Every industry has an end-of-year highlight reel, and the marketing world is no exception. There have been many noteworthy campaigns in 2015, and as the year comes to a close we can’t help but reflect on the creme de la creme.
Without further ado, here are our top five favorite marketing campaigns of 2015.
1. Adobe tweets about #TheDress:
Real-time marketing can be a tricky path to navigate, but Adobe steered with expertise when #TheDress debacle hit the Internet. If you haven’t heard of #TheDress, here’s the low-down: a picture of a dress was circulated online that played a trick on the eyes. Some people say it is was white and gold, others distinctly saw black and blue. The Internet community was divided. Adobe used its insider knowledge to get to the bottom of the illusion. In a matter of 24 hours the tweet by Adobe had 17,300 retweets and about 9,800 favorites, according to Entrepreneur Magazine. Adobe did an exceptional job at combining insider knowledge and popular culture to secure high engagement rates and optimal brand visibility.
2. World Wildlife Fund’s The Last Selfie:
WWF took to Snapchat for its last selfie campaign which won a 2015 Webby Award. The non-profit took advantage of Snapchat’s disappearing selfies to convey the message of endangered species. Tagged with the phrase “Don’t let this be my #LastSelfie,” users were informed that this may be their last glimpse of the animal and were encouraged to take a screenshot. The engagement rates on this campaign were huge. According to AdWeek, after just eight hours there were 5,000 tweets viewed on 6 million timelines. After a week the tweets hit 40,000 with a reach of 120 million users. The campaign also spurred animal adoptions through the WWF website and helped the non-profit achieve its donation target for the month in only three days. The campaign was primarily targeted at millennials, reported Forbes, which made the social media platform the perfect channel. Communications Officer for WWF Tuba Ugur noted that Snapchat’s features combined with the message’s urgency “were the perfect match to disseminate our message for species.”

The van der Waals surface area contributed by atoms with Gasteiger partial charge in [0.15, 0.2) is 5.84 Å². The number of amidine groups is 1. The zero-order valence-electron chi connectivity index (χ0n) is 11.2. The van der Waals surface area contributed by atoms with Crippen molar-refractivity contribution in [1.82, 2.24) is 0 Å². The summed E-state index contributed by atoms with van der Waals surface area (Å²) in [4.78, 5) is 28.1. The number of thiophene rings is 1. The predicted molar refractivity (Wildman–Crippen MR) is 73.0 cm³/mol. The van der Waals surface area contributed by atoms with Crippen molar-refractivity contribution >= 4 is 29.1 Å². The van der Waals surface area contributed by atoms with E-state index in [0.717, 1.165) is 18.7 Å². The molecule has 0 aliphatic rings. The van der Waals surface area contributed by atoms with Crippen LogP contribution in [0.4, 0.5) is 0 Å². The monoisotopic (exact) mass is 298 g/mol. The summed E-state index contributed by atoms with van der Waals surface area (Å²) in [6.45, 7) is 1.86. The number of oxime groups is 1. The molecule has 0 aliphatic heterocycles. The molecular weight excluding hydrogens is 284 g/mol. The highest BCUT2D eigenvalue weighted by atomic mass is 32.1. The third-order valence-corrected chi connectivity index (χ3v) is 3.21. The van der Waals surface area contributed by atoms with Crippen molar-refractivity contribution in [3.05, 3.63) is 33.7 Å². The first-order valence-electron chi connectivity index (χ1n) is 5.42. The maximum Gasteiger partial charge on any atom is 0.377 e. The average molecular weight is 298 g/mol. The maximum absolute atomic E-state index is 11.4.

3. TOMS #withoutshoes:
TOMS Shoes is practically synonymous with philanthropy. The company took the ecommerce world by storm in 2006 with its pledge to donate one pair of shoes to a needy child for every pair purchased, reported CIO. In 2015 TOMS took these charitable efforts to Instagram. Using the hastag #withoutshoes, users were encouraged to upload pics of themselves barefoot. TOMS donated a pair of shoes for every Instagram post.
Asking users to participate in this campaign was a great way to engage TOMS’ target audience. The simplicity of the campaign combined with a reinforcement of the company’s charitable commitments made this marketing plan a huge hit, explained CIO. The company ended up donating over 296,000 pairs of shoes and solidified TOMS’ position as a philanthropic brand.
4. Activision’s Intergalactic Street View:
The future is here and Activision’s Intergalactic Street View provided further proof. The video game publishing company set out to create hype around the release of it’s newest game Destiny. The company knew it wanted to appeal to a larger audience, extending its reach beyond dedicated gamers. So, Activision paired up with sci-fi director Joseph Kosinski to create live-action short film about the game to function as a trailer, explained AdWeek. From there, the company enlisted the help of Google Street View to create a platform for user to explore the game’s fictional planets. The creators even went as far as to stimulate the planet’s takeover of Times Square. These digital platforms allowed for high customer interaction in an independent setting, and the results were huge. Destiny scored $500 million in sales on the first day, setting an all-time record, reported the source. Mission accomplished.
5. Taco Bell’s Snapchat:
Snapchat strikes again, and this time humor was the name of the game. In 2016 the fast food giant took to the social media platform to launch new menu items and contests for its customer base, reported CIO. The company uses Snapchat for more than company announcements. Users can head over to the Taco Bell feed to take quizzes like “What Taco Bell Menu Item Are you?” or watch short-form videos relating to the brand. “Millennials love Taco Bell, so it would only make sense to appeal to this specific demographic on a platform they’re using the most,” said Social Media Manager of Main Path Marketing Elizabeth Ninivaggi. The company has an impressive 200,000 followers on Snapchat which allows for high levels of customer engagement in an interactive and playful manner. Taco Bell’s Snapchat campaign is the perfect example of knowing your audience and creating on-target content.